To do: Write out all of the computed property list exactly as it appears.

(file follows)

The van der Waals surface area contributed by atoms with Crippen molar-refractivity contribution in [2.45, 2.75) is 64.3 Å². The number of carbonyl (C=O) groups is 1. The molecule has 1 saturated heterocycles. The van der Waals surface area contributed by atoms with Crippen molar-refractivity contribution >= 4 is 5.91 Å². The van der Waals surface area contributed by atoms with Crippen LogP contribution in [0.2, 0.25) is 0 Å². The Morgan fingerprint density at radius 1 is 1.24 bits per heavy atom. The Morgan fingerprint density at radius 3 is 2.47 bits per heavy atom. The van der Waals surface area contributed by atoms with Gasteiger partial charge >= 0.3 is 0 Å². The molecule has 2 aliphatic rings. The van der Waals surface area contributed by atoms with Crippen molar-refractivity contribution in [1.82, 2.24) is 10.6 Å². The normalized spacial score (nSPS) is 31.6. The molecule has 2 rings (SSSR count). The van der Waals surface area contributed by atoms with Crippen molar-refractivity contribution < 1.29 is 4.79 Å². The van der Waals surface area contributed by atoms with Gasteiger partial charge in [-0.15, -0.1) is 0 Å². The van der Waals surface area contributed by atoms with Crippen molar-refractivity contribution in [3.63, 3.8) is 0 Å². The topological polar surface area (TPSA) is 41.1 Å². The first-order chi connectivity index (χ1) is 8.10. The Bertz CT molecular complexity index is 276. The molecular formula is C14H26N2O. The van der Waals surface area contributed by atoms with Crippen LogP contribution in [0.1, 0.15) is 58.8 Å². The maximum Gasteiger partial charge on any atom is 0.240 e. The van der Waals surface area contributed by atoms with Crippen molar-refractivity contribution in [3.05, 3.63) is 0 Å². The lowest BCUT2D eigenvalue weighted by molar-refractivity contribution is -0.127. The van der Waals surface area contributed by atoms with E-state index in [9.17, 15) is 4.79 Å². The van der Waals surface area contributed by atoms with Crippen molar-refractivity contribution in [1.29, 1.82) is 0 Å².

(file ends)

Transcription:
The van der Waals surface area contributed by atoms with Crippen molar-refractivity contribution in [2.45, 2.75) is 64.3 Å². The number of carbonyl (C=O) groups is 1. The molecule has 1 saturated heterocycles. The van der Waals surface area contributed by atoms with Crippen molar-refractivity contribution >= 4 is 5.91 Å². The van der Waals surface area contributed by atoms with Crippen LogP contribution in [0.2, 0.25) is 0 Å². The Morgan fingerprint density at radius 1 is 1.24 bits per heavy atom. The Morgan fingerprint density at radius 3 is 2.47 bits per heavy atom. The van der Waals surface area contributed by atoms with Gasteiger partial charge >= 0.3 is 0 Å². The molecule has 2 aliphatic rings. The van der Waals surface area contributed by atoms with Crippen molar-refractivity contribution in [1.82, 2.24) is 10.6 Å². The normalized spacial score (nSPS) is 31.6. The molecule has 2 rings (SSSR count). The van der Waals surface area contributed by atoms with Crippen molar-refractivity contribution < 1.29 is 4.79 Å². The van der Waals surface area contributed by atoms with Gasteiger partial charge in [-0.15, -0.1) is 0 Å². The van der Waals surface area contributed by atoms with Crippen molar-refractivity contribution in [3.63, 3.8) is 0 Å². The topological polar surface area (TPSA) is 41.1 Å². The first-order chi connectivity index (χ1) is 8.10. The Bertz CT molecular complexity index is 276. The molecular formula is C14H26N2O. The van der Waals surface area contributed by atoms with Crippen LogP contribution in [0.1, 0.15) is 58.8 Å². The maximum Gasteiger partial charge on any atom is 0.240 e. The van der Waals surface area contributed by atoms with Crippen molar-refractivity contribution in [3.05, 3.63) is 0 Å². The lowest BCUT2D eigenvalue weighted by molar-refractivity contribution is -0.127. The van der Waals surface area contributed by atoms with E-state index in [9.17, 15) is 4.79 Å². The van der Waals surface area contributed by atoms with Crippen molar-refractivity contribution in [1.29, 1.82) is 0 Å².